I'm starting to worry about getting letters of recommendations for residency applications. One common piece of advice I hear is to get letters from people who know you well. The problem is that, for whatever reason, I haven't really been connecting with my attendings. I am usually a person who has very positive relationships with my superiors, and there is nothing negative about my interactions with attendings to date, but I feel like there has a been a marked sense of distance and that none of them know me on a personal level at all. I don't know if that is in part due to the fact that I worry that my personal life would detract from people's opinion of me (not sure if that makes sense, but I guess I'm referring to being a parent), but whatever the reason, while I've made really good connections with plenty of residents, I don't feel this way about attendings. I had one attending after an elective that gave me glowing praise and offered me a letter without being asked, so obviously I can take one from him (though that was neonatology, and I am probably applying to psych - not sure if that matters).
I guess what has made me more acutely concerned is that I contacted one of my pediatrics attendings from January and asked him for a letter. I got an honors on that clerkship and he was the attending I had the most contact with. Unfortunately I didn't think to ask him at the time and only just got in touch with him. He responded that while he would be happy to, he wouldn't remember the details by the time it came to write the letter, and that I would be better of getting a letter from my peds acting internship. In other words, a very polite "no". I was crushed. It didn't help that my husband really didn't understand what I had to be upset about. I'm also unsure as to whether he was being completely honest, or if the reason he declined is because he doesn't have enough good to say about me.
I know I still have time. I have neurology and psychiatry clerkships coming up next, and then my child psychiatry acting internship, and then in August either a peds elective or my peds AI. So any suggestions going forward on how to appropriately connect with my attendings so that I can get good, personal (i.e. not generic) letters? Feeling kind of lost here...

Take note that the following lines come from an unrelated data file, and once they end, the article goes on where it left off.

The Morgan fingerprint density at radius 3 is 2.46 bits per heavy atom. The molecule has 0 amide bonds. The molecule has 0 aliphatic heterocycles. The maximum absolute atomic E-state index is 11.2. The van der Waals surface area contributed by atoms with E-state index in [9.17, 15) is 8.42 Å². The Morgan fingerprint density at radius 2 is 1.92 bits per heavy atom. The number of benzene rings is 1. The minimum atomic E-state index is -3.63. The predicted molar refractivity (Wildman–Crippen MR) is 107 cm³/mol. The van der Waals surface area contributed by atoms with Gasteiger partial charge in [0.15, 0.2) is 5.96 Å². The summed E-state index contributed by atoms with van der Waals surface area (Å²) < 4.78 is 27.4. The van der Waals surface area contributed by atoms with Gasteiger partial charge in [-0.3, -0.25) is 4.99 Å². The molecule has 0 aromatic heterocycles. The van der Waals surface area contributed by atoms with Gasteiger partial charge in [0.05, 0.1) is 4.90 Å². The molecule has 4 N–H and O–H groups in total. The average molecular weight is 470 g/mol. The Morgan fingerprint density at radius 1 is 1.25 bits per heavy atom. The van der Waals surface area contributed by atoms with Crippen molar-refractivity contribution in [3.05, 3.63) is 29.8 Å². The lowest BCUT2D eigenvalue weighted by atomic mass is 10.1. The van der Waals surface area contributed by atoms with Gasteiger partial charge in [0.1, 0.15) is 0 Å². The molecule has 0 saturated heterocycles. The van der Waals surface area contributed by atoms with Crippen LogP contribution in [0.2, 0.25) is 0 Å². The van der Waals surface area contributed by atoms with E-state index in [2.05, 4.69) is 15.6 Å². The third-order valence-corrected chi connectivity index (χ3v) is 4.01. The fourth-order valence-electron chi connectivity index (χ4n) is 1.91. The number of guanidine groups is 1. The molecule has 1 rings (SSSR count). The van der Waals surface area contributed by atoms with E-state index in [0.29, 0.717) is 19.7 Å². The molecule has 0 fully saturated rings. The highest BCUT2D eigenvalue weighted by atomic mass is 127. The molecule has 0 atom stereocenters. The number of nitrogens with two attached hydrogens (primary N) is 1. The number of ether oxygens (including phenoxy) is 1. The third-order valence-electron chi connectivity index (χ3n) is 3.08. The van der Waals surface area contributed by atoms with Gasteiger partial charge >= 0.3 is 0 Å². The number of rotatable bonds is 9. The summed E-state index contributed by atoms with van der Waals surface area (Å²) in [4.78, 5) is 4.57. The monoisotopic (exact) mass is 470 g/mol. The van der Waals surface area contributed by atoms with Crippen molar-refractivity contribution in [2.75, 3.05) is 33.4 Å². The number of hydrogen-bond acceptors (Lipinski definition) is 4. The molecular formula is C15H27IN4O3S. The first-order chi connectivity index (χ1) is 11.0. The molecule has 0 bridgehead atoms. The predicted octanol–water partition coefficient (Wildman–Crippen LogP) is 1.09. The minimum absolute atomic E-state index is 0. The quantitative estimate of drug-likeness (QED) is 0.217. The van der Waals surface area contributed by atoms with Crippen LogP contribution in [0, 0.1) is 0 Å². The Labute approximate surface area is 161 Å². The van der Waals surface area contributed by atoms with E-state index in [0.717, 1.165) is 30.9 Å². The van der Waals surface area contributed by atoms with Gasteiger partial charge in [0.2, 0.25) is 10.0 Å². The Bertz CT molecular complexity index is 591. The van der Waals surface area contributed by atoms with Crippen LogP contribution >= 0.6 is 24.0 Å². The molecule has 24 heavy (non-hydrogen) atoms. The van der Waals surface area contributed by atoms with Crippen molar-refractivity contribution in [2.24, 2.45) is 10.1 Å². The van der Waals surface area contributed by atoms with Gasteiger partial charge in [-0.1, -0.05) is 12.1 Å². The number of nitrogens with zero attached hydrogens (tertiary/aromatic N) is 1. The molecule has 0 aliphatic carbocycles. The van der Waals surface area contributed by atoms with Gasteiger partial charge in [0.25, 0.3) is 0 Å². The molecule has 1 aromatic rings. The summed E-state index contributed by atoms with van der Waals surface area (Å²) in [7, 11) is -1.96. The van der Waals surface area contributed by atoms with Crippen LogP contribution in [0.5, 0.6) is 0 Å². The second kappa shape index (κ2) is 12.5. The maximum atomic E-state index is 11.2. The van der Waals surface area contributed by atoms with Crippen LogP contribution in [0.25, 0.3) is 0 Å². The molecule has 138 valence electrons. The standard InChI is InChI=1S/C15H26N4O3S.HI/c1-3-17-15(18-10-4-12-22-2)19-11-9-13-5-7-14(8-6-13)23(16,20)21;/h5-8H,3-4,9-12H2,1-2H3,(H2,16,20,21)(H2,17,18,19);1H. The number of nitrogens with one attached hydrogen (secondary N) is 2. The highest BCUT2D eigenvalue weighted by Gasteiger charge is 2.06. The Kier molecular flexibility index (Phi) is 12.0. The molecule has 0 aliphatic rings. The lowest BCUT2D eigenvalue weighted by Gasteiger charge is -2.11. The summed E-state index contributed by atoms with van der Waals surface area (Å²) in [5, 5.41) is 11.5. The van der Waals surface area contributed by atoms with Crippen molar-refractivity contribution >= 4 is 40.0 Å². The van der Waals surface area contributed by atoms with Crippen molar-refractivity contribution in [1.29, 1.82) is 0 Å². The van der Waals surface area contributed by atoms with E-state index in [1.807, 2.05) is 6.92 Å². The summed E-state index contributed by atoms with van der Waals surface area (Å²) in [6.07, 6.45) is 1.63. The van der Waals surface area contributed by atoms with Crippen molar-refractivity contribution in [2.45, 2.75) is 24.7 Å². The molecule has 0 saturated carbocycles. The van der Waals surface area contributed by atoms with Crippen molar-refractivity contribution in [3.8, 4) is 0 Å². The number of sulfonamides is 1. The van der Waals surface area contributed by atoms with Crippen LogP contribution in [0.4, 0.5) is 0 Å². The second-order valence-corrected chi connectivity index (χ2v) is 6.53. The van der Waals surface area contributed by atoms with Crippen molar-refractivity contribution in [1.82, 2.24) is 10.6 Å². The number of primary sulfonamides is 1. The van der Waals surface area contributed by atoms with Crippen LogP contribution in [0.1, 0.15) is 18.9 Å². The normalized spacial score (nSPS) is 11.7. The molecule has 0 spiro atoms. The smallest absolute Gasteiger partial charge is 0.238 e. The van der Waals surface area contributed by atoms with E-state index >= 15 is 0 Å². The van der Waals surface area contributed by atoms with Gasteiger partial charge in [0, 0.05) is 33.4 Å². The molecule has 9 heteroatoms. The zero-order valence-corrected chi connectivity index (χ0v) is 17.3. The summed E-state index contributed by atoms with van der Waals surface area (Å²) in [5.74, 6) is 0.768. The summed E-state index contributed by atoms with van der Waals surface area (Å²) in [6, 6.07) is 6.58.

I know exactly how you feel. All my attendings keep me at a distance as well. I'm in the same boat you are. Here's what I'm doing, get my evaluation and if I'm happy with it, I'm asking for an LOR. If I'm not happy with it, I'm not going to ask. They have lives of their own and aren't really trying to make friends with you. It can really be hard with male attendings, I think if they give you too much attention they think you might think they are hitting on you. It seems like most attendings really do not want to be bothered by you, although this is not always true. Some love to teach. If I ever take students, I will MAKE SURE they always have somewhere to sit so their feet don't hurt constantly.
I think it really helps to give the impression that you may choose their field. This shouldn't be a problem since what you have left are pretty much just that. Look interested and ask questions. If one of the attendings makes a comment during rounds you find interesting, look it up and follow up on it. Also look into what the attending is researching. People love to talk about their area of research.
And when I asked for a recommendation, I went prepared with my CV, resume, and my personal statement. I also asked more than I needed, and let my dean choose the strongest 3. I would check to see if your school offers this service.
Don't let one rejection get you down. In fact, when you ask for a recommendation, ask if they feel they can write you a strong recommendation. That way, they have a way out. Especially if you don't have the option of your dean choosing your recommendations, last thing you want is a weak recommendation. This guy did you a favor.
clee03m, that means that you didn't ask for recommendations immediately after your clerkships, right? Because I've often heard it advised that you ask right away, while you are fresh in their memory. I would certainly present someone with my CV and personal statement before they actually wrote the letter. I will also ask my dean if she will choose my letters.
And yes, I know he did me a favor by saying no instead of writing a mediocre letter, but it still felt yucky.
Don't worry about it. I don't think I got any recommendations from my third year clerkships. I did get one from my advisor in my field. Do you have an advisor in Psychiatry? I met with that person a few times to talk about my career goals and she wrote me a great letter. Even though I had never worked with her clinically. I remember getting three letters all together, probably one from each sub-Internship and my advisor. You will be fine. I am sorry though that this particular attending was not helpful to you, even though you did very well in the rotation. Believe me, it is more a reflection on him than you! Good luck!
I have started to wonder about letters as well- is this something that I should be asking for now with research mentors or faculty advisors for volunteer activities? I am trying to keep an open mind, so I can't say for sure what field will go into...
The ultimate measure of a man is not where he stands in moments of comfort but where he stands at times of challenge and controversy - MLKJ